Hoo boy. Chinese telecom equipment provider Huawei has been having a rough couple of months what with all the speculation about spying coming from places as high up as the US government and the Indian government. But if you thought that was damaging to Huawei’s image and overseas business plans, wait until you get a load of this Reuters investigation (h/t to Sinocism for pointing this out):
Documents seen by Reuters show that a partner of China’s Huawei Technologies Co Ltd offered to sell a Huawei-developed “Lawful Interception Solution” to MobinNet, Iran’s first nationwide wireless broadband provider, just as MobinNet was preparing to launch in 2010.
The system’s capabilities included “supporting the special requirements from security agencies to monitor in real time the communication traffic between subscribers,” according to a proposal by Huawei’s Chinese partner seen by Reuters.
Huawei also gave MobinNet a PowerPoint marketing presentation on a system that features “deep packet inspection” – a powerful and potentially intrusive technology that can read and analyze “packets” of data that travel across the Internet. Internet service providers use DPI to guard against cyber attacks and improve network efficiency, but it also can be used to block websites, track internet users and reconstruct email messages.
The article goes on to say that MobinNet is actually using some of Huawei’s DPI equipment, although the company has denied selling it and it’s not clear how MobinNet acquired it. Last year, Huawei promised to restrict its business development in Iran by not signing new customers, but since MobinNet is not a new customer, it’s quite possible the companies are still working together.
If this is all sounding very familiar, it’s because Reuters released a similarly damning report about ZTE back in March. The report found that ZTE had sold “a powerful surveillance system capable of monitoring landline, mobile and internet communications” to Iran’s state-owned TCI.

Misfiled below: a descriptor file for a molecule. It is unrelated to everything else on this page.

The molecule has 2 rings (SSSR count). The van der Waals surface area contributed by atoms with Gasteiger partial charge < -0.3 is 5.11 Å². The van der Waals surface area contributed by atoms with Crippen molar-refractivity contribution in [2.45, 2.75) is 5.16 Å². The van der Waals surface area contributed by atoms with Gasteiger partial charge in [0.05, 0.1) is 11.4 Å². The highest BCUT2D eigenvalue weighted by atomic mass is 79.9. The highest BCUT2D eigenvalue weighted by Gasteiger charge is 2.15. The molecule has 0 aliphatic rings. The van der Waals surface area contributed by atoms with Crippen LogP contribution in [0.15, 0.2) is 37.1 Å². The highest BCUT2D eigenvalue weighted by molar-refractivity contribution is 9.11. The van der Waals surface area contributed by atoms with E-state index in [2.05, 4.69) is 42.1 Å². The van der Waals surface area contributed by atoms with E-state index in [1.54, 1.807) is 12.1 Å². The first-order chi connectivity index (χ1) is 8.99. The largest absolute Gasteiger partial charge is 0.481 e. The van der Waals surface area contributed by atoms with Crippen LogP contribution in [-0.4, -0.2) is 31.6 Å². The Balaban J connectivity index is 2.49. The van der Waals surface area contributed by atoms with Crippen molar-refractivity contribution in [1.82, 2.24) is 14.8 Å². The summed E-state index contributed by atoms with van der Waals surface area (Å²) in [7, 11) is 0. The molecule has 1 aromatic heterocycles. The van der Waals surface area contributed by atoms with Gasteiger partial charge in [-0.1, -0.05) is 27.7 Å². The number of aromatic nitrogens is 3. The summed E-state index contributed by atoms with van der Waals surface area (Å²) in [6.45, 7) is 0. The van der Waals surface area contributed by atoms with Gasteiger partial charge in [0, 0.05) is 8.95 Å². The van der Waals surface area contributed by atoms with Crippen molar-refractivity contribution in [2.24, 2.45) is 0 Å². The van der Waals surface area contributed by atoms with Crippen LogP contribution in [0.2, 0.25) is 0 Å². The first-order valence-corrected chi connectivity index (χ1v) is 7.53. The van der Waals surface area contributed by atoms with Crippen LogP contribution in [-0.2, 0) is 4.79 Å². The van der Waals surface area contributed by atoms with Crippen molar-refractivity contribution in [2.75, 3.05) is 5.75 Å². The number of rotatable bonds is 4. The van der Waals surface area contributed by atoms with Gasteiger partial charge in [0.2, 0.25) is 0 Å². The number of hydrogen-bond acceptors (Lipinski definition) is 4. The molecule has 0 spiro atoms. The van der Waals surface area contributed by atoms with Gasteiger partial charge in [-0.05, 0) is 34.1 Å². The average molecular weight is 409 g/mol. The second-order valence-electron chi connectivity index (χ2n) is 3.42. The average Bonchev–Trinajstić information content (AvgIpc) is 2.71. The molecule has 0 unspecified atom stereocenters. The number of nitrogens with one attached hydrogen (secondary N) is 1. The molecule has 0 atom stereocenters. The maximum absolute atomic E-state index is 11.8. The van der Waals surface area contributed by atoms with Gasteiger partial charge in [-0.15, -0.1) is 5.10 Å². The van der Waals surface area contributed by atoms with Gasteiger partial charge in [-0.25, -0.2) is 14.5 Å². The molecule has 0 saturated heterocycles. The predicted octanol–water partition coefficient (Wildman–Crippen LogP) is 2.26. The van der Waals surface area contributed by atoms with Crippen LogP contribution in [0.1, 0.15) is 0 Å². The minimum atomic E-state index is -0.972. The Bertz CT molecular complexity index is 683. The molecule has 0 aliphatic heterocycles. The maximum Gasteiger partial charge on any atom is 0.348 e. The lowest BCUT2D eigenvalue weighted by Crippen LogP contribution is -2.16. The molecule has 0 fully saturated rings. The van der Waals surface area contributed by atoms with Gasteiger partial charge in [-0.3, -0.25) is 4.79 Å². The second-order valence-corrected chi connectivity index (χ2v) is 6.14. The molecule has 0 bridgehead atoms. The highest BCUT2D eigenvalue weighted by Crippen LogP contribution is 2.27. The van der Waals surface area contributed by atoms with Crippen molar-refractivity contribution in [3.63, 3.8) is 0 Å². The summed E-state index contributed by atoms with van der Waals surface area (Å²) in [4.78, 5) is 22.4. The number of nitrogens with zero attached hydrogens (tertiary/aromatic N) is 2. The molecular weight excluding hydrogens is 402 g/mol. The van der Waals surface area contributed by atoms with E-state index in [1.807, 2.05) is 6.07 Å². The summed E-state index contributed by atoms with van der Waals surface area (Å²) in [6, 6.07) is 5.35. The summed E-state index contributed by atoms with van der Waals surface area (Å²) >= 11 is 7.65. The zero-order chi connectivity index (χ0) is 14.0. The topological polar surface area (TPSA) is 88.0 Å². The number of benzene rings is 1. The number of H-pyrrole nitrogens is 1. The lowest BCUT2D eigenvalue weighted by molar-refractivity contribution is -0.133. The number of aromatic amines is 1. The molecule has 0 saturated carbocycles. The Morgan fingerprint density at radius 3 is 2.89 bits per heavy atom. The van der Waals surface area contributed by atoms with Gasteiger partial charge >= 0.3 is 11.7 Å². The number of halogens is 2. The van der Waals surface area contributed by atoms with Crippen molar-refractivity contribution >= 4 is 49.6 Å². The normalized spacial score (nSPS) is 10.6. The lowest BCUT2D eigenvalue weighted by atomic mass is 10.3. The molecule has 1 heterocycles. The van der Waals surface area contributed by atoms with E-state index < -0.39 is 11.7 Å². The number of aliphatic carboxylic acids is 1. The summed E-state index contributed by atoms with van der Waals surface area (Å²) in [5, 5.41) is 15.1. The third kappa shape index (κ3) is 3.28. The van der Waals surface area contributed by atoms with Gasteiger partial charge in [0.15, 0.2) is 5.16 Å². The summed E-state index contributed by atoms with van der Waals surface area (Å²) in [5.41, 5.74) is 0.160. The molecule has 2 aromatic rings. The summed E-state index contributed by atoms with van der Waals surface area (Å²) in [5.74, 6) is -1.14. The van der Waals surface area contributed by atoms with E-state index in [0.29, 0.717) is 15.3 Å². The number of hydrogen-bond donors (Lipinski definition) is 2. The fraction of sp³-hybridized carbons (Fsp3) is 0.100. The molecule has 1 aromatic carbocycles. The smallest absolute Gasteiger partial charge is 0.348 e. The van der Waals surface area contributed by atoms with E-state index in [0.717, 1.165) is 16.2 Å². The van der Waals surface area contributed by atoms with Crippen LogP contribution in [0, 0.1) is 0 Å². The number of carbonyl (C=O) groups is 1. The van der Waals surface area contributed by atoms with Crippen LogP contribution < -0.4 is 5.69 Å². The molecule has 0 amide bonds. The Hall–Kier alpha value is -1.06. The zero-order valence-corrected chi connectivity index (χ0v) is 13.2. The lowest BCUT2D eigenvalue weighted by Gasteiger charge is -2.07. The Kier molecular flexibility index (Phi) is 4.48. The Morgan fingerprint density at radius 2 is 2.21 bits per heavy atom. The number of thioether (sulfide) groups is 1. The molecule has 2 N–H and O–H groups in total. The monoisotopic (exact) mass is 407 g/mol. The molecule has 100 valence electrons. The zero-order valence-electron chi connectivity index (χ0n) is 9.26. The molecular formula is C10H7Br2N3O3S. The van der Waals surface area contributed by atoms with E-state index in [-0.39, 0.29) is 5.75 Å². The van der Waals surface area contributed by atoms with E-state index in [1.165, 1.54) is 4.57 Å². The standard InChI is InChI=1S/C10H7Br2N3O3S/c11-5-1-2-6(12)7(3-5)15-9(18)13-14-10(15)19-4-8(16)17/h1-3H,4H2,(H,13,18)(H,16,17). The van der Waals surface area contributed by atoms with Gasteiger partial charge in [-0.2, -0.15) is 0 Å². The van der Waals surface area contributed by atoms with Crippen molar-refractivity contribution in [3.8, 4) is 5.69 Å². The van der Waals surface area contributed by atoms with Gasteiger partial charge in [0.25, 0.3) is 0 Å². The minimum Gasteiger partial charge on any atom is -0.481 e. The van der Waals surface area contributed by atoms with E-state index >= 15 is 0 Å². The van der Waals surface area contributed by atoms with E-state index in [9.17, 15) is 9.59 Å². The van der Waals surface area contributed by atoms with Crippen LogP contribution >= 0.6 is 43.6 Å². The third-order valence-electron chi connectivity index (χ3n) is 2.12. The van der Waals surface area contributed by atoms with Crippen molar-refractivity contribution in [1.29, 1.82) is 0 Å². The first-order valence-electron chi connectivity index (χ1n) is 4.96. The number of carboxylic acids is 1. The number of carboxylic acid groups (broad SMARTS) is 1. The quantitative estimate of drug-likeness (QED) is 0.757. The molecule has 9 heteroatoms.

Anyway, as far as international PR goes, helping Iran spy on (and subsequently arrest, torture, and kill) its own citizens is pretty high on the list of don’ts. At this point, it’s hard to imagine that either Huawei or ZTE have any hope of winning over Western countries that are considering allowing them to work in the local telecommunications industry. And while China seems to be taking the scrutiny of Huawei and ZTE personally, this report is just the latest in a long list of reasons why that scrutiny is pretty well-deserved. It’s also a good reason why the official scrutiny is probably irrelevant; even without official hoops to jump through, it’s doubtful that Huawei would be able to dig itself out of the PR hole that is “we helped Iran spy on its own people.” The Reuters story, for example, opens with a vignette in which Iranian authorities beat a college student with an iron bar, which is then immediately followed by the section about Huawei quoted above. That’s not the sort of thing a company can come back from quickly, especially when it didn’t have much PR good will to lose in the first place.
So Huawei and ZTE are toast in the US, and probably most of Europe, for the foreseeable future. But the real shame here is that this news will stigmatize other Chinese tech companies looking to expand too. Most Chinese companies don’t have internal Party committees and they certainly haven’t sold surveillance equipment to Tehran, but that isn’t going to matter much. That people will judge companies by their country of origin is biased and unfair, but that doesn’t make it any less of a reality, and every time news like this breaks, it makes it that much harder for the next Chinese company to gain any traction or trust outside China’s borders. There’s a reason major tech firms like Tencent are already rebranding when they expand beyond China’s borders. Brand China is poison, and it’s not all the Chinese government’s fault.